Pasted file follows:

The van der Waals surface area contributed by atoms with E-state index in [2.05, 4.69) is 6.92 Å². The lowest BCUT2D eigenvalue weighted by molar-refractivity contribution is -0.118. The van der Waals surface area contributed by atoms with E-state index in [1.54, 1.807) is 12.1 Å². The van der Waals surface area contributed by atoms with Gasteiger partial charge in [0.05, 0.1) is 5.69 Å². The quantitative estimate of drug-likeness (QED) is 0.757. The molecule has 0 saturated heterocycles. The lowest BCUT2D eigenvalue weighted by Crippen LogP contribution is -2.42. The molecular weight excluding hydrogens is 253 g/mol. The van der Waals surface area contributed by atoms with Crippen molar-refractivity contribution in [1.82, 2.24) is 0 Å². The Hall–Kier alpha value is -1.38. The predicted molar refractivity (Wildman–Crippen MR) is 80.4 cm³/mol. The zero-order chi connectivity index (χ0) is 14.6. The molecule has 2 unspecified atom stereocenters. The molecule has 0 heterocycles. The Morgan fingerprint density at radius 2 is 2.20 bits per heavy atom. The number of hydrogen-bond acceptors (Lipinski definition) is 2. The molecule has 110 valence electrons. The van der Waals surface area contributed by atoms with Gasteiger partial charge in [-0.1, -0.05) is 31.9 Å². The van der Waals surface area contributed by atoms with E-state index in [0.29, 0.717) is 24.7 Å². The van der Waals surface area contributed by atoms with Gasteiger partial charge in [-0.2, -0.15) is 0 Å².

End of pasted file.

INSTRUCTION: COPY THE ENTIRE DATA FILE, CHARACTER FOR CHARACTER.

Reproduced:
The van der Waals surface area contributed by atoms with E-state index in [2.05, 4.69) is 6.92 Å². The lowest BCUT2D eigenvalue weighted by molar-refractivity contribution is -0.118. The van der Waals surface area contributed by atoms with E-state index in [1.54, 1.807) is 12.1 Å². The van der Waals surface area contributed by atoms with Gasteiger partial charge in [0.05, 0.1) is 5.69 Å². The quantitative estimate of drug-likeness (QED) is 0.757. The molecule has 0 saturated heterocycles. The lowest BCUT2D eigenvalue weighted by Crippen LogP contribution is -2.42. The molecular weight excluding hydrogens is 253 g/mol. The van der Waals surface area contributed by atoms with Crippen molar-refractivity contribution in [1.82, 2.24) is 0 Å². The Hall–Kier alpha value is -1.38. The predicted molar refractivity (Wildman–Crippen MR) is 80.4 cm³/mol. The zero-order chi connectivity index (χ0) is 14.6. The molecule has 2 unspecified atom stereocenters. The molecule has 0 heterocycles. The Morgan fingerprint density at radius 2 is 2.20 bits per heavy atom. The number of hydrogen-bond acceptors (Lipinski definition) is 2. The molecule has 110 valence electrons. The van der Waals surface area contributed by atoms with Gasteiger partial charge in [-0.1, -0.05) is 31.9 Å². The van der Waals surface area contributed by atoms with E-state index in [0.29, 0.717) is 24.7 Å². The van der Waals surface area contributed by atoms with Gasteiger partial charge in [-0.2, -0.15) is 0 Å².